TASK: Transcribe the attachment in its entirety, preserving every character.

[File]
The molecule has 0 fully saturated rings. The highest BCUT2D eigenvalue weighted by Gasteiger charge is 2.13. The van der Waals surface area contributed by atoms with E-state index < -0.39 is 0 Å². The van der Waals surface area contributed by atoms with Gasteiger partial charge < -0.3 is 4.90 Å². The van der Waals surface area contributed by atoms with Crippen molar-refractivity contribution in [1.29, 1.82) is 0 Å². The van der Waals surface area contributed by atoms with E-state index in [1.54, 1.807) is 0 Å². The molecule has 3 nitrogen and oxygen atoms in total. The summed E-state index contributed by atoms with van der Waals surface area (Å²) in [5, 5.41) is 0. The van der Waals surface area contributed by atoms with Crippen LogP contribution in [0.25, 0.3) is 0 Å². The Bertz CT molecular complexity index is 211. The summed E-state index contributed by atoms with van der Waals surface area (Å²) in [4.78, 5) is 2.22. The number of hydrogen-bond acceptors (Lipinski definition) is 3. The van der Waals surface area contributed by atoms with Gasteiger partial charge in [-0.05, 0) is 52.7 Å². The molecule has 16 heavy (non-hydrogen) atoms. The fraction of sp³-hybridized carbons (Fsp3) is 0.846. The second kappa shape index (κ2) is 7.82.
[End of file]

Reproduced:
The molecule has 0 fully saturated rings. The highest BCUT2D eigenvalue weighted by Gasteiger charge is 2.13. The van der Waals surface area contributed by atoms with E-state index < -0.39 is 0 Å². The van der Waals surface area contributed by atoms with Gasteiger partial charge < -0.3 is 4.90 Å². The van der Waals surface area contributed by atoms with Crippen molar-refractivity contribution in [1.29, 1.82) is 0 Å². The van der Waals surface area contributed by atoms with E-state index in [1.54, 1.807) is 0 Å². The molecule has 3 nitrogen and oxygen atoms in total. The summed E-state index contributed by atoms with van der Waals surface area (Å²) in [5, 5.41) is 0. The van der Waals surface area contributed by atoms with Crippen LogP contribution in [0.25, 0.3) is 0 Å². The Bertz CT molecular complexity index is 211. The summed E-state index contributed by atoms with van der Waals surface area (Å²) in [4.78, 5) is 2.22. The number of hydrogen-bond acceptors (Lipinski definition) is 3. The van der Waals surface area contributed by atoms with Gasteiger partial charge in [-0.05, 0) is 52.7 Å². The molecule has 16 heavy (non-hydrogen) atoms. The fraction of sp³-hybridized carbons (Fsp3) is 0.846. The second kappa shape index (κ2) is 7.82.